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Broadway Shows Skip Out-Of-Town Tryouts for the Great White Way

In the old days, there was one road to Broadway, and it was usually on the road. Producers took a new musical out of town, worked out the kinks in the relative privacy of the regions and then moved into New York with visions of Tony Awards dancing in their heads. Or they could give the project a trial run at an Off Broadway theater in advance of the big leagues. They certainly never opened a show cold on Broadway.
But there are signs that the thinking is changing.

In 2011, “The Book of Mormon” opened cold on Broadway — and became the hit of the season, scoring nine Tonys and packing houses to this day. Last year, “Something Rotten!” skipped a tryout to go directly to Broadway, where it earned 10 Tony noms (and one award) and is still running. This season, two of the five contenders in the all-important new musical category — “School of Rock” and “Shuffle Along” — opened cold.
Is the tryout headed for a fade out? Not quite. But talk to producers around town, and it becomes clear that a number of factors — from rising costs to real-estate scarcity — are shifting the calculus of pre-Broadway runs.

“Taking economics out of it, from a purely developmental perspective, I believe that the best way to open a new musical on Broadway is to start somewhere else,” says Joey Parnes, the producer of nominee “Bright Star,” the Steve Martin-Edie Brickell musical that had two out-of-town runs prior to New York. “Now, if you put the money back in: It’s a good question. What makes the most sense?”

In Parnes’ view, his show’s two pre-Broadway runs, one in 2014 at the Old Globe and one last year at the Kennedy Center, afforded creative parties the time, the focus and the experience with audiences to make the show good enough to earn its five Tony nominations. But the Kennedy Center run alone added some $2 million to the show’s capitalization.

“That’s a big difference,” says Parnes of the $11.5 million production. “It was economically difficult to raise that much money. And yet, had we not done Washington, I don’t think the show would be nearly as good as it is.”

Weighing artistic benefits against rising costs, some producers are exploring new ways to spend the money that would otherwise go toward a regional tryout. Case in point: “School of Rock,” which skipped out-of-town in favor of a local developmental workshop and a handful of low-key performances at the Gramercy Theater, a concert venue 20 blocks south of the Broadway box.

That run at the Gramercy cost less than half of the approximately $2 million it would have required to go out of town, according to “School of Rock” executive producer Nina Lannan. But in this case, the decision to stay in New York was prompted as much or more by the creative freedom permitted by the lower-tech concert staging.

“Because of the technology and the advancement of technology, it’s hard to make a change in a fully staged production,” Lannan says. “Even changing a sound cue can take three days. And of course, when a musical is developing, it’s growing and shifting, and you want to have the ability to change things.”

The pared-down run at Gramercy freed up the show’s creators, led by Andrew Lloyd Webber, to tweak and refine at will, rather than grapple with being locked into cumbersome design decisions made and executed weeks prior to getting the show in front of an audience.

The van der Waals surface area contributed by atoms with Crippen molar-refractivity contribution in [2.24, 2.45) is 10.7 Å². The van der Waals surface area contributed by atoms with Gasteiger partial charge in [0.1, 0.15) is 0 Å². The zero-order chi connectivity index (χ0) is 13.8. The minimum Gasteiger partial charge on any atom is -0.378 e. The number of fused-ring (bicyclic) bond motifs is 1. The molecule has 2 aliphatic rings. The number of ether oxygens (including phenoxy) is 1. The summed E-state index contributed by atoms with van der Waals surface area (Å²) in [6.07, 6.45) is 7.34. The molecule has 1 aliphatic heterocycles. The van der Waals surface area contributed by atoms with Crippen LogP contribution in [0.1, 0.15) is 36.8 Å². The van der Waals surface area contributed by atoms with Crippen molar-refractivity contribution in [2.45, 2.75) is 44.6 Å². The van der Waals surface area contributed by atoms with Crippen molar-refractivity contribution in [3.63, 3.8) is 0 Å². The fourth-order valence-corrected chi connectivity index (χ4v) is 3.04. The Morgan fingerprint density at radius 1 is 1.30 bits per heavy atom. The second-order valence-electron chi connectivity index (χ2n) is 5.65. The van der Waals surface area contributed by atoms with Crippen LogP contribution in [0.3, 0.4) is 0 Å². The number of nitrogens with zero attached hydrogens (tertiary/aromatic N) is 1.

In the final Broadway product, the choice to have the onstage desks moved by the show’s young cast members, rather than technology, grew out of that Gramercy run, Lannan says. It also led to a major reimagining of the entire opening sequence.

But what worked for “School of Rock” might not prove the right path for all shows, most producers concede.

Kevin McCollum (“Rent,” “Avenue Q”), for instance, has in recent seasons opened two shows cold on Broadway, “Something Rotten!” and “Motown.” But “Ride the Cyclone,” the new musical to which he’s attached as commercial producer, will play Off Broadway this fall following a successful Chicago premiere.

“Anytime you add a real audience, one that pays, you will learn more about your show,” he says. “Finding the most responsible cost threshold for adding an audience is just responsible producing.”

For “Something Rotten!” and “Motown,” the decisions to open cold were motivated by different factors. For “Motown,” the hefty size of the physical production would have made moving difficult as well as costly, McCollum says. Besides, “Motown” already had a good shot at weathering the competitive New York landscape, thanks to its internationally recognized brand.

On the other hand, “Something Rotten!,” an original musical with no pre-existing source material or big-name star, was all set for a tryout in Seattle — until a prime New York theater opened up.

“We had the right cast, we had the right creative team, and suddenly we had a theater,” McCollum says. “As real estate is getting harder and harder to secure, a bird in the hand is worth going for.”

Other producers, however, remain devoted to going out of town. Take Barry Weissler, whose nominated musical “Waitress” bowed at American Repertory Theater in Cambridge, Mass., before it moved to Broadway. He’s developed revivals, such as “Gypsy” and “Annie Get Your Gun,” on the road before bringing them in.

“It’s essential,” he says. “The cost is always worth it. You get one chance in this town.” If you don’t nurture the piece , if you don’t sculpt it properly, it’s going to fail.”

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